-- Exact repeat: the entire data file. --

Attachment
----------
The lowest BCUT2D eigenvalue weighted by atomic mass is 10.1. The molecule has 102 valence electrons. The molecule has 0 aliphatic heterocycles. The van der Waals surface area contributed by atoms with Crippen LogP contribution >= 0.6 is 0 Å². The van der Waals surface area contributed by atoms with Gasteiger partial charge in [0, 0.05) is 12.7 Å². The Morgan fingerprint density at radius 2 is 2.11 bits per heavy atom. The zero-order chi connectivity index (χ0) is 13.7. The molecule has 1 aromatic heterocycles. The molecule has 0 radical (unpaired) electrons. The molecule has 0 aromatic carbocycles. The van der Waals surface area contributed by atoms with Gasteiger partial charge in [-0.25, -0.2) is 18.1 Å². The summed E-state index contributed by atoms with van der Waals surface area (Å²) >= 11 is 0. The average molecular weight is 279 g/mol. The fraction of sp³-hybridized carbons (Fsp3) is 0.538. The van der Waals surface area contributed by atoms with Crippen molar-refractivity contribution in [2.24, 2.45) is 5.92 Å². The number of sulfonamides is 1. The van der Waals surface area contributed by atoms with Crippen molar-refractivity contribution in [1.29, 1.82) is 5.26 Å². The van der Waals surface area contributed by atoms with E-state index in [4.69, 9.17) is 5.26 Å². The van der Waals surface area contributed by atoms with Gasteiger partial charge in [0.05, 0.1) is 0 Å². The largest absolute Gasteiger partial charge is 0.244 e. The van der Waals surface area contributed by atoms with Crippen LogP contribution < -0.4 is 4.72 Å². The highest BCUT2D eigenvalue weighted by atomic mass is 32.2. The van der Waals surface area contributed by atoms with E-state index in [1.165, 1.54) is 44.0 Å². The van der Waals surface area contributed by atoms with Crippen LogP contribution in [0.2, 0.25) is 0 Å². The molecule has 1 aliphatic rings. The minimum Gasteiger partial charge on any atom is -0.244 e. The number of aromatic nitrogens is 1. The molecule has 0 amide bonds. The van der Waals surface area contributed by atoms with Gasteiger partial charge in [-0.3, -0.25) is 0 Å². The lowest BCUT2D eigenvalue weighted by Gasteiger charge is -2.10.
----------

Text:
The lowest BCUT2D eigenvalue weighted by atomic mass is 10.1. The molecule has 102 valence electrons. The molecule has 0 aliphatic heterocycles. The van der Waals surface area contributed by atoms with Crippen LogP contribution >= 0.6 is 0 Å². The van der Waals surface area contributed by atoms with Gasteiger partial charge in [0, 0.05) is 12.7 Å². The Morgan fingerprint density at radius 2 is 2.11 bits per heavy atom. The zero-order chi connectivity index (χ0) is 13.7. The molecule has 1 aromatic heterocycles. The molecule has 0 radical (unpaired) electrons. The molecule has 0 aromatic carbocycles. The van der Waals surface area contributed by atoms with Gasteiger partial charge in [-0.25, -0.2) is 18.1 Å². The summed E-state index contributed by atoms with van der Waals surface area (Å²) >= 11 is 0. The average molecular weight is 279 g/mol. The fraction of sp³-hybridized carbons (Fsp3) is 0.538. The van der Waals surface area contributed by atoms with Crippen molar-refractivity contribution in [2.24, 2.45) is 5.92 Å². The number of sulfonamides is 1. The van der Waals surface area contributed by atoms with Crippen molar-refractivity contribution in [1.29, 1.82) is 5.26 Å². The van der Waals surface area contributed by atoms with E-state index in [4.69, 9.17) is 5.26 Å². The van der Waals surface area contributed by atoms with Gasteiger partial charge in [0.05, 0.1) is 0 Å². The largest absolute Gasteiger partial charge is 0.244 e. The van der Waals surface area contributed by atoms with Crippen LogP contribution < -0.4 is 4.72 Å². The highest BCUT2D eigenvalue weighted by atomic mass is 32.2. The van der Waals surface area contributed by atoms with E-state index in [1.165, 1.54) is 44.0 Å². The van der Waals surface area contributed by atoms with Crippen LogP contribution in [0.2, 0.25) is 0 Å². The molecule has 1 aliphatic rings. The minimum Gasteiger partial charge on any atom is -0.244 e. The number of aromatic nitrogens is 1. The molecule has 0 amide bonds. The van der Waals surface area contributed by atoms with Gasteiger partial charge in [-0.3, -0.25) is 0 Å². The lowest BCUT2D eigenvalue weighted by Gasteiger charge is -2.10.